Smith, James (1789-1850) (DNB00)
|←Smith, James (1775-1839)||Dictionary of National Biography, 1885-1900, Volume 53
Smith, James (1789-1850)
|Smith, James (1782-1867)→|
SMITH, JAMES (1789–1850), of Deanston, agricultural engineer, born in Glasgow on 3 Jan. 1789, was son of a merchant of that city, a native of Galloway by birth, who died two months after James's birth. He was brought up by his maternal uncle, Archibald Buchanan, a pupil of Arkwright, and managing partner of the cotton works at Deanston, Perthshire, till his removal to the factory of Catrine in Ayrshire. After studying at the Glasgow University, Smith was, at the age of eighteen, put in charge of the Deanston works. He quickly improved and reorganised the factory, which had become dilapidated since the departure of his uncle. He was also at this time planning a reaping-machine, and in 1811 he had a working model made. Next year he competed unsuccessfully for a premium of 500l. offered by the Dalkeith Farmers' Club for an effective one-horse machine. Smith's reaper differed in principle from the type in use at present. It was not pulled but pushed from behind, and the corn was cut by means of a cylinder revolving horizontally (see illustrative plate, frontispiece, Farmer's Magazine, xvii. 1816). In 1813 Smith made a second attempt with a two-horse machine. Again the judges refused to award him the premium; but the ingenuity of his invention was acknowledged, and it attracted much attention from agricultural societies at home and abroad, including the Highland Society of Scotland and the Imperial Agricultural Society of St. Petersburg. Considerable discussion took place as to its merits and the priority of invention, which was also claimed by Archibald Kerr, a mathematical instrument maker in Edinburgh.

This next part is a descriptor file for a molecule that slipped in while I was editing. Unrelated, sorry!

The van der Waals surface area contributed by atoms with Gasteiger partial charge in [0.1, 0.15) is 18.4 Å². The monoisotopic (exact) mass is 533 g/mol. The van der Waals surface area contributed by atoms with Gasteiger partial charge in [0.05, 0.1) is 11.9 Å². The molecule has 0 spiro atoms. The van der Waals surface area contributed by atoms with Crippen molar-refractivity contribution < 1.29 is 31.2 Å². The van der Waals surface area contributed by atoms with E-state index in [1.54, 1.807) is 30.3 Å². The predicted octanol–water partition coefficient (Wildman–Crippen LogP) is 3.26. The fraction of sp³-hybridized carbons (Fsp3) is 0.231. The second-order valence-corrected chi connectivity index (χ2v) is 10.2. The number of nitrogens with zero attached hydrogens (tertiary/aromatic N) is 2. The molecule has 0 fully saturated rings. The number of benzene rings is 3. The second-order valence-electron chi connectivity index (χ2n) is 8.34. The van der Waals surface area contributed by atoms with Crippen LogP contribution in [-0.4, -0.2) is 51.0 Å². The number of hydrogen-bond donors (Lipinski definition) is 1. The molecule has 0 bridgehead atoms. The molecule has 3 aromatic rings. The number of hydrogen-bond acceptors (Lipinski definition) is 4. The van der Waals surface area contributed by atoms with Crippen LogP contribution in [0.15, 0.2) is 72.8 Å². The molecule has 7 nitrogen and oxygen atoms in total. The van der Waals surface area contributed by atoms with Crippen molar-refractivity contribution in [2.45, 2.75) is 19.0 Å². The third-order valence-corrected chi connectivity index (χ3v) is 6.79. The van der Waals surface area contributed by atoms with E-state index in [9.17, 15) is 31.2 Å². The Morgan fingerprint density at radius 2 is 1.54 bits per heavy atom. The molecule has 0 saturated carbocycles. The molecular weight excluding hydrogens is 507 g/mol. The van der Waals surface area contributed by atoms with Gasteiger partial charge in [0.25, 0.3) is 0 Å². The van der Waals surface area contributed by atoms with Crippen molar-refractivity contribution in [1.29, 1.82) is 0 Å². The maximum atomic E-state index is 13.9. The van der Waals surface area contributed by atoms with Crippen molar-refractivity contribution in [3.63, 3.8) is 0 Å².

Smith had devoted his attention at a very early period to land draining. When, in 1823, he came into possession of the farm at Deanston, he at once set to work to experiment upon it with a system of deep and thorough drainage. He drained the farm throughout the whole of its extent by means of parallel trenches placed from sixteen to twenty-one feet apart, and thirty inches deep, which were filled up with broken stones to a depth of one foot. A coating of thin turf was then laid over the stones, and the remaining eighteen inches were filled in with earth to permit of the working of the plough.
The partial failure of this system led Smith to his second and supplementary invention of the subsoil plough, by means of which the barren lower strata of the land were broken up and fertilised without being intermixed with the richer surface soil. By these methods the unproductive Deanston farm, formerly overgrown with rushes, furze, and broom, was in a few years brought into a state of garden cultivation. The word ‘Deanstonising’ passed into common use to signify deep ploughing and thorough draining. The farm was visited by a large number of agriculturists from all parts of the kingdom, as well as from the continent of Europe and America. Especially was this the case after 1831, when Smith published a paper on ‘Thorough Drain- ing and Deep Working.’ In 1834 he was examined before a committee of the House of Commons on agricultural depression, on the subject of his system of cultivation, which in the opinion of Mr. Shaw Lefevre, chairman of the committee, was ‘the only thing likely to promote the general improvement of agriculture.’ Another high authority, John Claudius Loudon [q. v.], referred to it in the ‘Gardener's Magazine’ as ‘the most extraordinary agricultural improvement of modern times.’